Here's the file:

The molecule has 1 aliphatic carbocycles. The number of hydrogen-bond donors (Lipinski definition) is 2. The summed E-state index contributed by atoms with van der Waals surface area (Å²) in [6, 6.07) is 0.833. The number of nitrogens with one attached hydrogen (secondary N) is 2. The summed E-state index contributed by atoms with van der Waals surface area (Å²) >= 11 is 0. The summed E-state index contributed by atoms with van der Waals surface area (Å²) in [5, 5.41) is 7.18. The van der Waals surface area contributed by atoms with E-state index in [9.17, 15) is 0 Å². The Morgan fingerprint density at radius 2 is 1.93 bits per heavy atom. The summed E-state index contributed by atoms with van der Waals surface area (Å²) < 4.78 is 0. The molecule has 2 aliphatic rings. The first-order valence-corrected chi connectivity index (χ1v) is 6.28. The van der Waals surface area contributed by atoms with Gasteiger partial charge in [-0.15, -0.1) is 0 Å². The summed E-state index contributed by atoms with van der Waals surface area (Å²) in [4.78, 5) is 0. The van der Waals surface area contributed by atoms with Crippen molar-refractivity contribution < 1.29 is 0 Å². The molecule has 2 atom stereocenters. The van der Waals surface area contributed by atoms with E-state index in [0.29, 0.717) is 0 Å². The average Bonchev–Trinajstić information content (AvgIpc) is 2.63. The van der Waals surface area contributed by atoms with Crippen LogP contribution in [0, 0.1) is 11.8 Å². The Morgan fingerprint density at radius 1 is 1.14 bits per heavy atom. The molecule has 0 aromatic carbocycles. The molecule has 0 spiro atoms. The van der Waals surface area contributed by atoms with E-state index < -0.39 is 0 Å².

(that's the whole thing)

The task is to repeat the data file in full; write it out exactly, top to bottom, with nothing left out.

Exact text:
The molecule has 1 aliphatic carbocycles. The number of hydrogen-bond donors (Lipinski definition) is 2. The summed E-state index contributed by atoms with van der Waals surface area (Å²) in [6, 6.07) is 0.833. The number of nitrogens with one attached hydrogen (secondary N) is 2. The summed E-state index contributed by atoms with van der Waals surface area (Å²) >= 11 is 0. The summed E-state index contributed by atoms with van der Waals surface area (Å²) in [5, 5.41) is 7.18. The van der Waals surface area contributed by atoms with E-state index in [9.17, 15) is 0 Å². The Morgan fingerprint density at radius 2 is 1.93 bits per heavy atom. The summed E-state index contributed by atoms with van der Waals surface area (Å²) < 4.78 is 0. The molecule has 2 aliphatic rings. The first-order valence-corrected chi connectivity index (χ1v) is 6.28. The van der Waals surface area contributed by atoms with Gasteiger partial charge in [-0.15, -0.1) is 0 Å². The summed E-state index contributed by atoms with van der Waals surface area (Å²) in [4.78, 5) is 0. The van der Waals surface area contributed by atoms with Crippen molar-refractivity contribution < 1.29 is 0 Å². The molecule has 2 atom stereocenters. The van der Waals surface area contributed by atoms with E-state index in [0.29, 0.717) is 0 Å². The average Bonchev–Trinajstić information content (AvgIpc) is 2.63. The van der Waals surface area contributed by atoms with Crippen LogP contribution in [0, 0.1) is 11.8 Å². The Morgan fingerprint density at radius 1 is 1.14 bits per heavy atom. The molecule has 0 aromatic carbocycles. The molecule has 0 spiro atoms. The van der Waals surface area contributed by atoms with E-state index < -0.39 is 0 Å².